In this aircraft, F/Sgt Cline shot down the Italian ace fighter pilot, maresciallo (W/O) Giuseppe Mottet on 22 November 1941. Mottet was caught while taking off from Azozo airfield south of Gondar. Attempting to regain his airfield, Mottet's stricken Fiat CR.42 came down beside the Metemma-Gondar road.

____________________________

[1] The likely explanation is that these were USAAC P-40Bs meant for the AVG. At some point on their journey to Rangoon, these fighters were diverted to Mombasa for Commonwealth use. That would explain what appears to be RAF Middle Stone applied over USAAC Oliver Drab. The undersides are RAF Azure Blue.

[2] A term of endearment, tanaka is a Shona name meaning something like "being in a state of beauty". The name Shumba applied to Sqn Ldr Daly's Tomahawk is another word from the Shona language of eastern Rhodesia - in this case, just meaning 'lion'.

These profiles began as a Pearl Harbor P-40 by 'Gaëtan Marie' (Bertrand Brown).
-- http://www.gaetanmarie.com/curtiss-p-40-warhawk/
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Online Sport25ing

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Re: Apophenia's Offerings
« Reply #3090 on: March 21, 2023, 06:43:31 PM »
Another excellent work  ;)

Offline M.A.D

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Re: Apophenia's Offerings
« Reply #3091 on: March 26, 2023, 06:05:41 AM »
Elsewhere, M.A.D requested operational Avro (Australia) Adelaides fitted with Rolls-Royce Nene turbojets on the outboard positions. And, here at Apophenia Industries, customer satisfaction is 'Job One'!

For others, here is the original Adelaide in context ...
-- https://beyondthesprues.com/Forum/index.php?topic=351.msg195123#msg195123

The bottom version is basically just a jet-assisted Adelaide B.1(J) in post-1950 No. 10 Squadron markings.

The top version is a late-1950s Adelaide B.1A(J). This airframe has been fully modernized - with gun turrets deleted and Adelaide MR.2 glazings substituted. Heat-reducing 'titanium white' paint has been extended to some cockpit glazings.

Metal wingtips have replaced the wooden originals and incorporate tip tanks for kerosene. It was common to add the No. 10 Squadron slogan - "Strike First" - to these tanks. Hi-viz paint has been added to the tip tanks, fore-and-aft fuselage panels, as well as the upper tail fins.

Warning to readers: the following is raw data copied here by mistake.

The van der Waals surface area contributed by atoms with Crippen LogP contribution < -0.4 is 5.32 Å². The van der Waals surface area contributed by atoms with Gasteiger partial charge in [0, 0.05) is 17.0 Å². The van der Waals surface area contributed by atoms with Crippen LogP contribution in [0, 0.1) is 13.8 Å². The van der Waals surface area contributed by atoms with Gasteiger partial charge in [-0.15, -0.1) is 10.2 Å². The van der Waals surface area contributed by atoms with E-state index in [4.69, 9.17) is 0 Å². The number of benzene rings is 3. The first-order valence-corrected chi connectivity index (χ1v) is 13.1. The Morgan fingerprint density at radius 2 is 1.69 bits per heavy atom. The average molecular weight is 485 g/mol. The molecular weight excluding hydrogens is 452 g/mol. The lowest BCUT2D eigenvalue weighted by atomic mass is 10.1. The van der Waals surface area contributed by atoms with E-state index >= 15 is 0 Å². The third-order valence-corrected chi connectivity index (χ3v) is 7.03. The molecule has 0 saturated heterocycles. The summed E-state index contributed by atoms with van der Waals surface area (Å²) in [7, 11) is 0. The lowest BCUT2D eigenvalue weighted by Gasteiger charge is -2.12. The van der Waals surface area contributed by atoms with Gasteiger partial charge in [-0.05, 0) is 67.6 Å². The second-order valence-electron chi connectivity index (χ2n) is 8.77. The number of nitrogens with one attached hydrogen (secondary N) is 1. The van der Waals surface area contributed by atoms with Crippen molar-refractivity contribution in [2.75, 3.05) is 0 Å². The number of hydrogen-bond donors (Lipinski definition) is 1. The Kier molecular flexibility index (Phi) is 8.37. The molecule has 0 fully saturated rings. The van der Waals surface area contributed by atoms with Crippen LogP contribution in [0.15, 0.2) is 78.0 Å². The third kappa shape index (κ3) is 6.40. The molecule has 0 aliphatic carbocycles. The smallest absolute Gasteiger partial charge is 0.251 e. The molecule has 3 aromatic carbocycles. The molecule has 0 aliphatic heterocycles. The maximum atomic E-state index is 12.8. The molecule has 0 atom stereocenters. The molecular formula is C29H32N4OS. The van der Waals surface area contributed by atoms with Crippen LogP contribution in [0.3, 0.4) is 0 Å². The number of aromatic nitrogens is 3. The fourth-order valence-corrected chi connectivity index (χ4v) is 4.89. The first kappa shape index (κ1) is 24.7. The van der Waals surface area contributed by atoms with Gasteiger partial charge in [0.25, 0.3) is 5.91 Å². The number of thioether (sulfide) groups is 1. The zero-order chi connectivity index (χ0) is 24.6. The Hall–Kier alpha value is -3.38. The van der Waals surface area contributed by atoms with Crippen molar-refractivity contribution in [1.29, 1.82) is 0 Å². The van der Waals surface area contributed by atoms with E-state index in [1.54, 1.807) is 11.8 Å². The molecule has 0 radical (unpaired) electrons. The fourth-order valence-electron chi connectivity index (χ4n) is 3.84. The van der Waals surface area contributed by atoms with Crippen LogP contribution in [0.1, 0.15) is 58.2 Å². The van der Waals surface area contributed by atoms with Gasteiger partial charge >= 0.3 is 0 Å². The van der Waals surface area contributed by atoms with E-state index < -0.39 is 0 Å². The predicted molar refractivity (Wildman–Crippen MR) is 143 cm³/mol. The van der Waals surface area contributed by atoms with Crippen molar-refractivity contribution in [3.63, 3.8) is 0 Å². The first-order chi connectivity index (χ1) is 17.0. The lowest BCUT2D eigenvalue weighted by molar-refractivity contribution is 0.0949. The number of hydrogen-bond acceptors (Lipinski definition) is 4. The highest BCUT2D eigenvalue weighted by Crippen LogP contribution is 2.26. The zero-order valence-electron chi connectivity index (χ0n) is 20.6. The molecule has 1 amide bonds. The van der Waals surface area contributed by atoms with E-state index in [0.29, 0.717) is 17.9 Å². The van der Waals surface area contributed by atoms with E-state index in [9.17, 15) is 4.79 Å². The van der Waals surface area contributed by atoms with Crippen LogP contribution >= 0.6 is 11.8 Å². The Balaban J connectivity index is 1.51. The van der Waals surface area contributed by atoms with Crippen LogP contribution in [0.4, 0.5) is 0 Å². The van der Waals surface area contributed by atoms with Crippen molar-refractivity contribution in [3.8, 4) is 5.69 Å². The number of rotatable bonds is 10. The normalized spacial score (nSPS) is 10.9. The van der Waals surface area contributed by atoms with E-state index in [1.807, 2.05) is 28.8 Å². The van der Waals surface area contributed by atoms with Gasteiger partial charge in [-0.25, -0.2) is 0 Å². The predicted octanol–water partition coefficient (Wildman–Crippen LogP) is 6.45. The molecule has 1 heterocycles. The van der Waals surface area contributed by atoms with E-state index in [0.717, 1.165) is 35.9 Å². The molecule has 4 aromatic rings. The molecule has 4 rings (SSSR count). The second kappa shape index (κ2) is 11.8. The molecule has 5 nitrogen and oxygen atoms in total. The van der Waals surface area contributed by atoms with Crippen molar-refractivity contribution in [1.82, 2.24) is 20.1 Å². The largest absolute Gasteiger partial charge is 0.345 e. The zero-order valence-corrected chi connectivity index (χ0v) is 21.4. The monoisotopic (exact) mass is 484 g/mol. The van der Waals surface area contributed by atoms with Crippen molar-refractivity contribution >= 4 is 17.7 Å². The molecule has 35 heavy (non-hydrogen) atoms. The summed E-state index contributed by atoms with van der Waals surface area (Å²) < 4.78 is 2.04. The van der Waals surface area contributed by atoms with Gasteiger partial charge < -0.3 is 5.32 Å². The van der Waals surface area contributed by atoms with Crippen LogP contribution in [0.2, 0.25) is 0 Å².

Any chance of a standalone profile of your probed CA-27 with with Aim-9B Sidewinder's??


Sorry, M.A.D. I can't find any trace of psd files for that CA-27 Sabre ... I must have deleted them  :(


Thanks apophenia and <a href="http://[i]Apophenia Industries[/i]" target="_blank" rel="noopener noreferrer" class="bbc_link bbc_flash_disabled new_win">http://[i]Apophenia Industries[/i]</a>
, your profiles look tip top 👍

I envisaged the RAAF squeezing that little bit more out of the Lancaster design, what with there being no peer adversary in the region at the end of WW2. The RAAF electing to utilise the new technology of the Nene jet engines for increased dash speed over the target......As such, the RAAF doesn't waste money on the mediocre Lincoln, instead it negotiates the leasing of Boeing B-29B Superfortresses from the USAAF/U.S. government.
But that still wasn't the end of the Adelaide B.1(J) in RAAF service, for they are further modified into the RAAF's first aerial flight refuelling tankers, to support the RAAF's new fast, but thirsty, jet fighters and interceptors......

Many thanks once again apophenia

MAD

Offline apophenia

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Re: Apophenia's Offerings
« Reply #3092 on: March 26, 2023, 08:48:03 AM »
Thanks M.A.D.

And now, yet another Sport25ing inspired notion ... The original idea was for a deployed RAF contingent in Poland forced to adopt local PZL P.11s. I've tweaked this concept so that the British personnel are in Poland to begin crew training on imported Hurricanes. [1]

Huragany - RAF Hurricanes in Poland

Caught in Poland after the blitzkrieg begins, the 'British Demonstration Flight' is ordered into action after Britain declares war on Germany on 03 September. Two Hurricanes fought in Poland. One was a standard single-seat fighter (ex-L1551 of No.111 Squadron). The other was a 2-seat trainer conversion (rebuilt from L1651 of 85 Sqn). [2]

Top  Hurricane 'White 1' of the 'British Demonstration Flight in Poland'. This eight-gunned fighter was lost on the afternoon of 14 September in the defence of Lublin. [3] Note that 'Flight' aircraft had their civilian markings [4] overpainted with British roundels. Polish national markings were also applied in an attempt to calm 'friendly' anti-aircraft units.

Bottom Hurricane 'White 2' after re-conversion to single-seat configuration. The rear cockpit has been covered with a wood veneer fairing to reduce aerodynamic drag. [5] Markings are the same as for 'White 1' (although the fuselage roundel has yet to be applied).

Originally wing guns were reduced to only two .303-inch Brownings - thought adequate for armaments training. In the second week of September 1939, 'White 2' was fitted with an additional pair of Polish 7.9 mm PWU wz.33 machine guns taken from the wings of a damaged PZL P.11c. On 20 September, 'White 2' was flown out of Poland - via Litiatyn (near Tarnopol) - to Romania where the aircraft was interned.

BTW: The sideviews are based on a SAAF Mk.I profile done by Brent Best.
____________________________________

[1] Poland actually did order Hurricanes. The SS Lassel which was transporting these fighters to Constanța (in Romania) was ordered diverted to Turkey after the Soviet attack on Poland began.

[2] On 27 October 1938, L1651 had 'turned turtle' while attempting a dead-stick landing at Aldergrove. Returned to Hawkers, this airframe was rebuilt with open cockpits to accommodate a second, instructor's seat.

[3] P/O Leslie Jenkins flying 'White 1' misjudged his approach and slammed head-on into a KG 4 bomber. Both aircraft plunged to their destruction - P/O Jenkins' aircraft coming down just outside Puławy while the Heinkel crashed into the Vistula River.